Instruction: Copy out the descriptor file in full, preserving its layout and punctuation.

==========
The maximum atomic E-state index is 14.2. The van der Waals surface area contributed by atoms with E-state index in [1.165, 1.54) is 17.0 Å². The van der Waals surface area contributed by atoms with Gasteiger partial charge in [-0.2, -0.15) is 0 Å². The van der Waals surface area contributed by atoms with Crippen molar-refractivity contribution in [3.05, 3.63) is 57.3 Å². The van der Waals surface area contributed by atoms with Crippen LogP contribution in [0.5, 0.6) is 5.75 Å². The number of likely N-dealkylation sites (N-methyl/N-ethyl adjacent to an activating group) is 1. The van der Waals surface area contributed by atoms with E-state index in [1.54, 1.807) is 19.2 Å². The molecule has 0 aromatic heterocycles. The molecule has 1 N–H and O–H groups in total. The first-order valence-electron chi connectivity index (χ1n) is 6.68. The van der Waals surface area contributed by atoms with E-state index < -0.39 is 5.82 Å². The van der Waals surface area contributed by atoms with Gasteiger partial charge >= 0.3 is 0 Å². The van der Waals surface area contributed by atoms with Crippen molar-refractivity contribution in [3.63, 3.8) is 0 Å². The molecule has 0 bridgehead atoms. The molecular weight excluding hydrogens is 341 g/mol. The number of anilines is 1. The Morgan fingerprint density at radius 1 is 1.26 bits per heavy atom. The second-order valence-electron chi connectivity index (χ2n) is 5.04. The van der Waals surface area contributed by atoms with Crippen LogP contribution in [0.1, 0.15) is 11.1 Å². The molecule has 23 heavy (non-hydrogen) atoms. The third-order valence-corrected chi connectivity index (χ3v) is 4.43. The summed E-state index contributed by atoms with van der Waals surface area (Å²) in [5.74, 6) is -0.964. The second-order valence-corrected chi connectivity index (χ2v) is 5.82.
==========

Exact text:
The maximum atomic E-state index is 14.2. The van der Waals surface area contributed by atoms with E-state index in [1.165, 1.54) is 17.0 Å². The van der Waals surface area contributed by atoms with Gasteiger partial charge in [-0.2, -0.15) is 0 Å². The van der Waals surface area contributed by atoms with Crippen molar-refractivity contribution in [3.05, 3.63) is 57.3 Å². The van der Waals surface area contributed by atoms with Crippen LogP contribution in [0.5, 0.6) is 5.75 Å². The number of likely N-dealkylation sites (N-methyl/N-ethyl adjacent to an activating group) is 1. The van der Waals surface area contributed by atoms with E-state index in [1.54, 1.807) is 19.2 Å². The molecule has 0 aromatic heterocycles. The molecule has 1 N–H and O–H groups in total. The first-order valence-electron chi connectivity index (χ1n) is 6.68. The van der Waals surface area contributed by atoms with E-state index < -0.39 is 5.82 Å². The van der Waals surface area contributed by atoms with Gasteiger partial charge >= 0.3 is 0 Å². The van der Waals surface area contributed by atoms with Crippen molar-refractivity contribution in [3.63, 3.8) is 0 Å². The molecule has 0 bridgehead atoms. The molecular weight excluding hydrogens is 341 g/mol. The number of anilines is 1. The Morgan fingerprint density at radius 1 is 1.26 bits per heavy atom. The second-order valence-electron chi connectivity index (χ2n) is 5.04. The van der Waals surface area contributed by atoms with Crippen LogP contribution in [0.1, 0.15) is 11.1 Å². The molecule has 23 heavy (non-hydrogen) atoms. The third-order valence-corrected chi connectivity index (χ3v) is 4.43. The summed E-state index contributed by atoms with van der Waals surface area (Å²) in [5.74, 6) is -0.964. The second-order valence-corrected chi connectivity index (χ2v) is 5.82.